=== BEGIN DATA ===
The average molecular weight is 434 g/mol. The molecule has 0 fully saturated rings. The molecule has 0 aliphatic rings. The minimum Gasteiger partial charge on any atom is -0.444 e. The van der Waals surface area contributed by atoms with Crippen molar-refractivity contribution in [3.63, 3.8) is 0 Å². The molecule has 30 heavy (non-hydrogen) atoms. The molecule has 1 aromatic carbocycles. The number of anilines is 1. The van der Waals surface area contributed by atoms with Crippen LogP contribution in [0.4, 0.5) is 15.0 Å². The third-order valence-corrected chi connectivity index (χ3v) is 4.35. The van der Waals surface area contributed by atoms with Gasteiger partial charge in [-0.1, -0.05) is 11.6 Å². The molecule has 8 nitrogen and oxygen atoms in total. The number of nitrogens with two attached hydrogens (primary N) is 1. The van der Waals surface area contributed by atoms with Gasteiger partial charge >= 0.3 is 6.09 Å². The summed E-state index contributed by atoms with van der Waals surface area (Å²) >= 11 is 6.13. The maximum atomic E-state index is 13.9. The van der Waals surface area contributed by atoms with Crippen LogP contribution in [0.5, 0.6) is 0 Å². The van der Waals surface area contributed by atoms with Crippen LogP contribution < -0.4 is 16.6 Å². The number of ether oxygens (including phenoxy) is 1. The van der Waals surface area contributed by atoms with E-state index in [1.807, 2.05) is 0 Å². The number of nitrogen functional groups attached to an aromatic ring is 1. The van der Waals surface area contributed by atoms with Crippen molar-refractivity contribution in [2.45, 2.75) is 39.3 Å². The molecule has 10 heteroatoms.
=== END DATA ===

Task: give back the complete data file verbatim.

The average molecular weight is 434 g/mol. The molecule has 0 fully saturated rings. The molecule has 0 aliphatic rings. The minimum Gasteiger partial charge on any atom is -0.444 e. The van der Waals surface area contributed by atoms with Crippen molar-refractivity contribution in [3.63, 3.8) is 0 Å². The molecule has 30 heavy (non-hydrogen) atoms. The molecule has 1 aromatic carbocycles. The number of anilines is 1. The van der Waals surface area contributed by atoms with Crippen LogP contribution in [0.4, 0.5) is 15.0 Å². The third-order valence-corrected chi connectivity index (χ3v) is 4.35. The van der Waals surface area contributed by atoms with Gasteiger partial charge in [-0.1, -0.05) is 11.6 Å². The molecule has 8 nitrogen and oxygen atoms in total. The number of nitrogens with two attached hydrogens (primary N) is 1. The van der Waals surface area contributed by atoms with Gasteiger partial charge >= 0.3 is 6.09 Å². The summed E-state index contributed by atoms with van der Waals surface area (Å²) >= 11 is 6.13. The maximum atomic E-state index is 13.9. The van der Waals surface area contributed by atoms with Crippen LogP contribution in [0.5, 0.6) is 0 Å². The van der Waals surface area contributed by atoms with Crippen LogP contribution < -0.4 is 16.6 Å². The number of ether oxygens (including phenoxy) is 1. The van der Waals surface area contributed by atoms with E-state index in [1.807, 2.05) is 0 Å². The number of nitrogen functional groups attached to an aromatic ring is 1. The van der Waals surface area contributed by atoms with Crippen molar-refractivity contribution in [2.45, 2.75) is 39.3 Å². The molecule has 10 heteroatoms.